Pediatric orthopaedic surgeons show age-related patterns of spine injury in ATV injuries

Children continue to account for a disproportionate percentage of morbidity and mortality from ATV-related accidents – up 240 percent since 1997, according to a Journal of Pediatric Orthopaedics report published by pediatric orthopaedic surgeons at Le Bonheur Children's Hospital.

The surgeons – who studied data from the Kids' Inpatient Database – found spine-related injuries from all-terrain vehicles (ATVs) in the United States are more common in older and in females, unlike males in most trauma studies. ATV-related spine injuries in children and adolescents are high-energy injuries with a high rate of associated spine and non-spine injuries.

With increases in use and power of ATVs, there have been dramatic increases in both the number and severity of ATV-related injuries. The Kids' Inpatient Database (KID), a national database that is part of the Healthcare Cost and Utilization Project (HCUP), showed a 240 percent increase in the number of children admitted to a hospital for an ATV-related injury between 1997 and 2006. During the same time period, there was a 476 percent increase in the number of children with ATV-related spine injuries.

"We want to encourage physicians to be aware of the potential for associated injuries, including abdominal trauma, thoracic trauma, closed head injury, other spinal fracture, appendicular skeletal fracture, or neurologic injury. Of special interest was the frequency of noncontiguous spinal fracture because a second spinal injury may be missed because it is in a separate region of the spine as the first ," said Jeffrey R. Sawyer, M.D., Associate Professor, The University of Tennessee-Campbell Clinic Department of Orthopaedic Surgery. Sawyer is a spokesperson on ATV injuries for the American Academy of Orthopaedic Surgeons.

In another study, Sawyer and his colleagues William C. Warner Jr., M.D., Derek Kelly, M.D. reviewed 53 spine injuries in 29 children (1.8 injuries per child) over a five-year span.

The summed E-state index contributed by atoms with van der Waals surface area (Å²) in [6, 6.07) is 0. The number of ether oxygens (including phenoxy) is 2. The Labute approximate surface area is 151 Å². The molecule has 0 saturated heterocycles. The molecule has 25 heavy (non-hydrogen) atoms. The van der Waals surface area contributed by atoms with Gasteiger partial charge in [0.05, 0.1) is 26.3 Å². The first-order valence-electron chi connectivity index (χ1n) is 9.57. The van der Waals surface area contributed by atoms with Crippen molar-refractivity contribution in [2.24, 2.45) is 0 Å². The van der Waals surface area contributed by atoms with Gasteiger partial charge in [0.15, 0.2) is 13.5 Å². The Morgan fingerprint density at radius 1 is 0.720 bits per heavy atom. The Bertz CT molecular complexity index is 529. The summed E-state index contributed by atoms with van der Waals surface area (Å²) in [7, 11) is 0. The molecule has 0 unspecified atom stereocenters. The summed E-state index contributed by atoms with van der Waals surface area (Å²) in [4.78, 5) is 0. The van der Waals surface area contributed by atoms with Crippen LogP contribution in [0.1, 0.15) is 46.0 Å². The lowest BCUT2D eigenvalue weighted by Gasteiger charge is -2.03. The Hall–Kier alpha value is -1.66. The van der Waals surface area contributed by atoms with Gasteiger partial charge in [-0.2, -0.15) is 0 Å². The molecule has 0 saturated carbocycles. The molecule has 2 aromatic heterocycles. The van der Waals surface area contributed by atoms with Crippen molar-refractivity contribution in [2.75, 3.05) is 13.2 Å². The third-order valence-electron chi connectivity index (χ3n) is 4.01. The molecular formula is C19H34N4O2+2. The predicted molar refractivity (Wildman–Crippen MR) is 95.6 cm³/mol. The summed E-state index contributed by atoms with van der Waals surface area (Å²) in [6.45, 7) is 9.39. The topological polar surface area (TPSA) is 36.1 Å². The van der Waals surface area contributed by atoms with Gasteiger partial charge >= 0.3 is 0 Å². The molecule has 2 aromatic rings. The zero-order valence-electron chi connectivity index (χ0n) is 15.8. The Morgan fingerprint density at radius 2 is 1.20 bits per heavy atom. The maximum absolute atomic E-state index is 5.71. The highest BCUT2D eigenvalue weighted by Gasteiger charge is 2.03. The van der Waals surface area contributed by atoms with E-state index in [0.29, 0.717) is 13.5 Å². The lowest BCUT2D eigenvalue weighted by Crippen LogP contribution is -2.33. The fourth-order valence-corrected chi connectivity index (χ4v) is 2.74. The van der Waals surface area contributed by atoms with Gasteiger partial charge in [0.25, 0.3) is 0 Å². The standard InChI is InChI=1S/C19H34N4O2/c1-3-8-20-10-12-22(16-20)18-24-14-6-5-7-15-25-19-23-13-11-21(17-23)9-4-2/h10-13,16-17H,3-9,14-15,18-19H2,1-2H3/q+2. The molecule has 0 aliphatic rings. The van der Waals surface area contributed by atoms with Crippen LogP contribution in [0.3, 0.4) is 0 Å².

The physicians reviewed records and radiographs of children and adolescents who presented to Le Bonheur Children's Hospital in Memphis, Tenn. with injuries from ATV accidents. The children had an average age of 15.7 years; 16 (or 55 percent) had associated nonspine injuries and 13 had multiple spine injuries, contiguous in nine and noncontiguous in four.

Four patients, all younger than age 15, had neurological injuries. Children older than 16 had significantly lower pediatric trauma scores and were more likely to have a thoracic spine fracture than younger children. Younger children were more likely to have a lumbar fracture.

Fourteen patients required surgery for their injuries; seven for spine injuries and seven for nonspine injuries.

This study was the lead article in the July/August 2012 issue of The Journal of Pediatric Orthopaedics. Their conclusions were:

  • ATV-related spine injuries in children and adolescents are high-energy injuries with a high rate of associated spine and non-spine injuries.
  • ATV-related spine injuries are different from other ATV-related injuries in children in that they are more common in older children and females.
  • Musculoskeletal injuries are the most common ATV-related injuries in children; orthopaedic surgeons need to be aware of these differences
  • Orthopaedic surgeons should have a high index of suspicion for associated injuries, including additional and often noncontiguous .
"Parents need to know that ATVs are not toys but motor vehicles, which can weigh more than 500 pounds. Unlike motor vehicles they lack safety features such as airbags. If you wouldn't let your 12-year-old drive the car then why would you let them operate an ATV? We all too frequently see children unnecessarily severely injured and killed on ATVs," said Sawyer.

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